This is skilled pharmacy support work in processing, preparing, and filling physician's medication orders
within a state institution, university, hospital, or local, human services agency pharmacy department.
Work is performed in the areas of central distribution, intravenous admixture, compounding, or in an
infirmary or clinic. Employees are responsible for screening and preparing physician's medication
orders, recording data on patient profiles, and issuing drugs, chemicals and other pharmaceutics
products. Work is performed under the direct technical supervision of a licensed pharmacist and
administrative supervision of a pharmacy technician supervisor or professional pharmacist. In some
settings, employees may screen clients for eligibility collect fees, and prepare statistical reports. Work
may include other related tasks as determined by management. Employees may report to a pharmacy
technician supervisor or licensed pharmacist.
I. DIFFICULTY OF WORK:
Complexity - Employees receive medication orders, screen orders for accuracy, resolve questions in
consultation with licensed pharmacist, and fill medication orders. Work requires employees to check
expiration dates and storage of medications; perform inventory maintenance of regular medications
and/or controlled substances; fill medication cards and emergency cabinets for distribution to patient
wards; and prepare intravenous and other sterile products. Employees may also be required to
manufacture antiseptics, circulating fluids, and prepackage unit dose medications. Employees may also
provide a general orientation to new employees or serve as a lead worker to provide technical advice to
other pharmacy technicians.
Guidelines - Procedure manuals and specific guidelines are available during performance of duties and
responsibilities. Any unusual deviations from the normal work process are referred to higher-level
Accountability - Employees must accurately complete the preparation of a wide variety of medications,
using aseptic techniques in I. V. admixture and other areas where indicated. Employees enter
medication information into patient profile, enter information on the computer, and prepare and label
medication. Employees may be responsible for inventory maintenance, ordering stock to maintain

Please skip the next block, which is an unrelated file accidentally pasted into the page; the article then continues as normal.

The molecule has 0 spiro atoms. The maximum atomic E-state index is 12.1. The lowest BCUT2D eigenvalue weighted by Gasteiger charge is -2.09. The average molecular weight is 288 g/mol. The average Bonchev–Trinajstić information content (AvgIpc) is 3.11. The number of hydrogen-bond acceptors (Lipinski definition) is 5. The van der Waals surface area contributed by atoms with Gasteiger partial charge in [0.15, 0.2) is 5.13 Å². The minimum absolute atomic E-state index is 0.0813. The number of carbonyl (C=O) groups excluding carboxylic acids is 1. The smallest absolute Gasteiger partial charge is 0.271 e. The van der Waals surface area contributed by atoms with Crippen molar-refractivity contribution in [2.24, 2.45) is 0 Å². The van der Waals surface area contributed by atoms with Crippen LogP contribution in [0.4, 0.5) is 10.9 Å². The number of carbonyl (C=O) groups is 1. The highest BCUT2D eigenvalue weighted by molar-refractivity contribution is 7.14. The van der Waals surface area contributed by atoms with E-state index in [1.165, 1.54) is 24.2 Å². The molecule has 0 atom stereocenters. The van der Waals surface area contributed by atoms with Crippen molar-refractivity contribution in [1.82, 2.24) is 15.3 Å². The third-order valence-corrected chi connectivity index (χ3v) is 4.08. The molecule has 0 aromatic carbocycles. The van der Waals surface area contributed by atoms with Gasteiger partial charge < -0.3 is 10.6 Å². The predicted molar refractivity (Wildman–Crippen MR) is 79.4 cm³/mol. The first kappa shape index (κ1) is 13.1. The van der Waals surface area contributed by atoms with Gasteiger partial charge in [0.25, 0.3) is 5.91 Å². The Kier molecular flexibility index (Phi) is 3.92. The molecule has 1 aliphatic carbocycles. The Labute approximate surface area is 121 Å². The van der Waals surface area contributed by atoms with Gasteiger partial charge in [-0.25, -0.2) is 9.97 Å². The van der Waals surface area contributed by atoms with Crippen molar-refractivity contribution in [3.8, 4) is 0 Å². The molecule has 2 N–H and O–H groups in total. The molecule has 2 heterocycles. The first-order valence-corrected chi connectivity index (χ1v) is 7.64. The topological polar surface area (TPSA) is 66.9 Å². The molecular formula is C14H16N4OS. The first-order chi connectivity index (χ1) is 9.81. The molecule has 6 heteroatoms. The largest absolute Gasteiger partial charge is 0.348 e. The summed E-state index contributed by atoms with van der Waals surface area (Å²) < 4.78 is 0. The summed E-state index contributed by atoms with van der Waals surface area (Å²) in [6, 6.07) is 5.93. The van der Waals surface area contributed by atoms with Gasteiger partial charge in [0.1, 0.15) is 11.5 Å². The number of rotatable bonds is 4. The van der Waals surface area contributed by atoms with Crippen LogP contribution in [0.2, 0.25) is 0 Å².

adequate supplies. In large work units, employees may also be responsible for prioritizing work of other
technicians and resolving daily work process functions.
Consequence of Action - Inaccurate filling of prescriptions and, if aseptic technique is not followed,
contamination of I. V. solutions could cause serious medical complications or could result in an
inappropriate or lack of treatment for the patient.
Review - Work is reviewed in progress and upon completion by a licensed pharmacist who checks
prepared medications or solutions against physician's order. Employees receive administrative review
from higher-level pharmacy personnel.
III. INTERPERSONAL COMMUNICATIONS:
Subject Matter - Most work processes are discussed with pharmacy personnel. Information provided to
patients concerning administration of medications is basic in nature with any technical or detailed
information being provided by a licensed pharmacist. Employees are knowledgeable of all drugs on the
formulary and independently fill medication orders and resolve routine problems surrounding
Purpose - Discussions with pharmacy personnel are usually to receive information concerning
medication preparation, dispensing and administrative matters. Discussions with patients are to provide
instructions on how to administer and/or store medications. Orientation and training may be provided to
new technician employees.
IV. WORK ENVIRONMENT:
Nature of Working Conditions - Work is performed in a pharmacy and patient areas where conditions
are generally agreeable.
Nature and Potential of Personal Hazards - Employees may be exposed to chemicals and radioactive
substances on a very limited basis which could be considered potentially dangerous.
V. RECRUITMENT STANDARDS:
Knowledges, Skills, and Abilities - General knowledge of medical and pharmacy terminology and
processing techniques; general knowledge of pharmaceutical drugs and formulas; general knowledge
of chemical procedures used to compound, reconstitute and dilute drugs. Ability to fill prescriptions and
prepare admixture solutions accurately with limited supervision; ability to make accurate observations
concerning drug qualities and quantities and to label drugs correctly as to type and strength; ability to
understand and follow oral and written instructions. Ability to communicate effectively in oral or written
Minimum Education and Experience - Completion of a nine-month Pharmacy Technician program or
graduation from high school and one year of pharmacy-related experience; or an equivalent
combination of education and experience.
Minimum Education and Experience for a Trainee Appointment - Graduation from high school.